Lucie Garreau-iles, technical regional manager, EMEA, DuPont Photovoltaic Solutions, and Jan Napiorkowski, global head of clean energy, Ariel Re, provided the perspectives of a technology provider (DuPont) and insurance provider (Ariel Re) with extensive experience in international PV deployments. Garreau-iles pointed to the fact that conditions in the field can yield defects that cannot necessarily be detected when components such as modules are disassembled and scrutinized in conditions that are very different (and often less harsh) than operating conditions out in the field. Napiorkowski highlighted the value of suitable solar insurance, such as performance ratio or production insurance, to provide a back-stop for investors and other stakeholders in a project.
The remaining two sessions of the pv magazine Virtual Roundtables Europe 2020 focused on quality and sustainability, both long-standing topics at pv magazine. At this week’s Quality Roundtable the focus was again on specific cases or specific challenges facing the industry. For example, Monsoon Wang, product director, Longi Solar, demonstrated how the Chinese manufacturer’s gallium-doped mono wafers provided a solution to light induced degradation of solar panels. Another highlight of the Quality Roundtable involved a detailed discussion of floating PV and how best to address the environmental challenges in the rapidly expanding market segment.
Sustainability across supply chains
The Sustainability Roundtable showed the power of online events. Of the eleven speakers and panelists in this Roundtable, three joined from a time zone nine hours away in California, including Sheila Davis, executive director of the Silicon Valley Toxics Coalition, Nancy Gillis, CEO, Green Electronics Council/EPEAT, and Dustin Mulvany, Professor at San Jose State University. All three have been long-standing champions of sustainability in the electronics and solar PV markets and the consensus developed at this Roundtable was that the global solar PV industry clearly requires sustainable hardware to really be sustainable. International standards and product labeling are two important steps that need to be taken to get there.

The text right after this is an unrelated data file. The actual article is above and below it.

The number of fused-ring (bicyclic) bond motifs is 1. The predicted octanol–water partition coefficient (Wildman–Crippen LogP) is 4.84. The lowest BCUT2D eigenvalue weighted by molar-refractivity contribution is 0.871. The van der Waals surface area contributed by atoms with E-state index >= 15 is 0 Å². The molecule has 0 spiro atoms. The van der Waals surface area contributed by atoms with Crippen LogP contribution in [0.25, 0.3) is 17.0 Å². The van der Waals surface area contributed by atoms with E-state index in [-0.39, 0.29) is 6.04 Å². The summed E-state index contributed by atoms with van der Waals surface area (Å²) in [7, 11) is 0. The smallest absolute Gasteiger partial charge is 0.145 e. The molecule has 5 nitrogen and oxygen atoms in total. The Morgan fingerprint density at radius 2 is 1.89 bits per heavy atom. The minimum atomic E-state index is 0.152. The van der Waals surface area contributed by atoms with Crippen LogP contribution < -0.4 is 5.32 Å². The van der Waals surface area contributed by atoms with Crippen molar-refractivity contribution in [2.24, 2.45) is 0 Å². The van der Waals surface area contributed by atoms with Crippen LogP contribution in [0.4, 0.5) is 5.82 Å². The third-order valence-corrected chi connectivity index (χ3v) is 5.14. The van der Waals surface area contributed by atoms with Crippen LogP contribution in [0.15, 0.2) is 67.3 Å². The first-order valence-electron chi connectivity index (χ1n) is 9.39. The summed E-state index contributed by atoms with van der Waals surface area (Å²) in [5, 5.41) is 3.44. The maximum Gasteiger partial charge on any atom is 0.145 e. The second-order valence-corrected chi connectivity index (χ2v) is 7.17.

Be it quality high-efficiency solar panels, European PPAs, PV-produced green hydrogen, or sustainability standards and labels for solar, these are all very dynamic areas of our industry with a bright future and plenty of room for innovation and further case studies to debate and learn from. It is also encouraging to see these Roundtables taking place in the middle of a global pandemic, providing a way to discuss the latest trends and network with other professionals in this industry.
Online events by themselves are a cutting-edge area of technology and with almost 2,000 professionals signing-up for this week’s Roundtables, this technology seems ready for prime time and the scale needed for our expanding industry. As Pierre Verlinden, founder and managing director of Amrock, pointed out at the Sustainability Roundtable on Wednesday, we’ll need 70 to 80 TWp of solar PV by 2050 to meet the Paris Agreement objectives to limit the impact of climate change and this pathway will give rise to many more solar professionals, who wish to interact and learn from each other, whether face-to-face or online.
This content is protected by copyright and may not be reused. If you want to cooperate with us and would like to reuse some of our content, please contact: firstname.lastname@example.org.